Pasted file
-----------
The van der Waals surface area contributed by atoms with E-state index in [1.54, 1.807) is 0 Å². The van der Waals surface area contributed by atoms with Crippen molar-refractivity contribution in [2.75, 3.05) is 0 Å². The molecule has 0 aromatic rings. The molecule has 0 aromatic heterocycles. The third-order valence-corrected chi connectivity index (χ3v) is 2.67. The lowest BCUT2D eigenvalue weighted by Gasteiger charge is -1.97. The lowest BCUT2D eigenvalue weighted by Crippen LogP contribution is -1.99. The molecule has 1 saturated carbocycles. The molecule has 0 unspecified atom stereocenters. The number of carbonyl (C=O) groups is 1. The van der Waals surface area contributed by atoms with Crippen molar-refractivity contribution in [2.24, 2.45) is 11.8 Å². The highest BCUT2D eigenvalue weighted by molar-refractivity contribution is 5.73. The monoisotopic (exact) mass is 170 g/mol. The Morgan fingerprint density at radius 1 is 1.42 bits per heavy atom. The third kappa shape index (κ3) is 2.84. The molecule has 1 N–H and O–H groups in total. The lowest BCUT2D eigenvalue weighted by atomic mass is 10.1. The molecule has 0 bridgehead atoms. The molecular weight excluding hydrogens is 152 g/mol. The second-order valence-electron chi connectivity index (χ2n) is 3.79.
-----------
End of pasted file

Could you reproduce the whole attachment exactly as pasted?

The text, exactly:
The van der Waals surface area contributed by atoms with E-state index in [1.54, 1.807) is 0 Å². The van der Waals surface area contributed by atoms with Crippen molar-refractivity contribution in [2.75, 3.05) is 0 Å². The molecule has 0 aromatic rings. The molecule has 0 aromatic heterocycles. The third-order valence-corrected chi connectivity index (χ3v) is 2.67. The lowest BCUT2D eigenvalue weighted by Gasteiger charge is -1.97. The lowest BCUT2D eigenvalue weighted by Crippen LogP contribution is -1.99. The molecule has 1 saturated carbocycles. The molecule has 0 unspecified atom stereocenters. The number of carbonyl (C=O) groups is 1. The van der Waals surface area contributed by atoms with Crippen molar-refractivity contribution in [2.24, 2.45) is 11.8 Å². The highest BCUT2D eigenvalue weighted by molar-refractivity contribution is 5.73. The monoisotopic (exact) mass is 170 g/mol. The Morgan fingerprint density at radius 1 is 1.42 bits per heavy atom. The third kappa shape index (κ3) is 2.84. The molecule has 1 N–H and O–H groups in total. The lowest BCUT2D eigenvalue weighted by atomic mass is 10.1. The molecule has 0 bridgehead atoms. The molecular weight excluding hydrogens is 152 g/mol. The second-order valence-electron chi connectivity index (χ2n) is 3.79.